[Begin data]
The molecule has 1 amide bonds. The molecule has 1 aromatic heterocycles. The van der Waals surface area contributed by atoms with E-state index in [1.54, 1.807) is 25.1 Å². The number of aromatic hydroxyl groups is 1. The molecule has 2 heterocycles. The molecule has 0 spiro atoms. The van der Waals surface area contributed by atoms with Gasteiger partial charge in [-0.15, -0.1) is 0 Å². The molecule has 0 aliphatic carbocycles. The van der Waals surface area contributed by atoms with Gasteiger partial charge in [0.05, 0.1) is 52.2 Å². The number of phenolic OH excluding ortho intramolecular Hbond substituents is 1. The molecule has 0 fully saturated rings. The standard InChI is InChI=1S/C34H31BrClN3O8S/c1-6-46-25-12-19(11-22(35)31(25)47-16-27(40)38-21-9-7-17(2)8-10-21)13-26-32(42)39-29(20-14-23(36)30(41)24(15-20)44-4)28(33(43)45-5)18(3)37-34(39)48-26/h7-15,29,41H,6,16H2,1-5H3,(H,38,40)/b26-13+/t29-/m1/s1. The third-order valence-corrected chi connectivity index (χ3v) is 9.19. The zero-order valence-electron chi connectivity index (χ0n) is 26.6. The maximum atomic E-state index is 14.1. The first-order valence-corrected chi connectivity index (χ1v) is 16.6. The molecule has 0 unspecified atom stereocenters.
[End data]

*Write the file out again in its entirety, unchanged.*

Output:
The molecule has 1 amide bonds. The molecule has 1 aromatic heterocycles. The van der Waals surface area contributed by atoms with E-state index in [1.54, 1.807) is 25.1 Å². The number of aromatic hydroxyl groups is 1. The molecule has 2 heterocycles. The molecule has 0 spiro atoms. The van der Waals surface area contributed by atoms with Gasteiger partial charge in [-0.15, -0.1) is 0 Å². The molecule has 0 aliphatic carbocycles. The van der Waals surface area contributed by atoms with Gasteiger partial charge in [0.05, 0.1) is 52.2 Å². The number of phenolic OH excluding ortho intramolecular Hbond substituents is 1. The molecule has 0 fully saturated rings. The standard InChI is InChI=1S/C34H31BrClN3O8S/c1-6-46-25-12-19(11-22(35)31(25)47-16-27(40)38-21-9-7-17(2)8-10-21)13-26-32(42)39-29(20-14-23(36)30(41)24(15-20)44-4)28(33(43)45-5)18(3)37-34(39)48-26/h7-15,29,41H,6,16H2,1-5H3,(H,38,40)/b26-13+/t29-/m1/s1. The third-order valence-corrected chi connectivity index (χ3v) is 9.19. The zero-order valence-electron chi connectivity index (χ0n) is 26.6. The maximum atomic E-state index is 14.1. The first-order valence-corrected chi connectivity index (χ1v) is 16.6. The molecule has 0 unspecified atom stereocenters.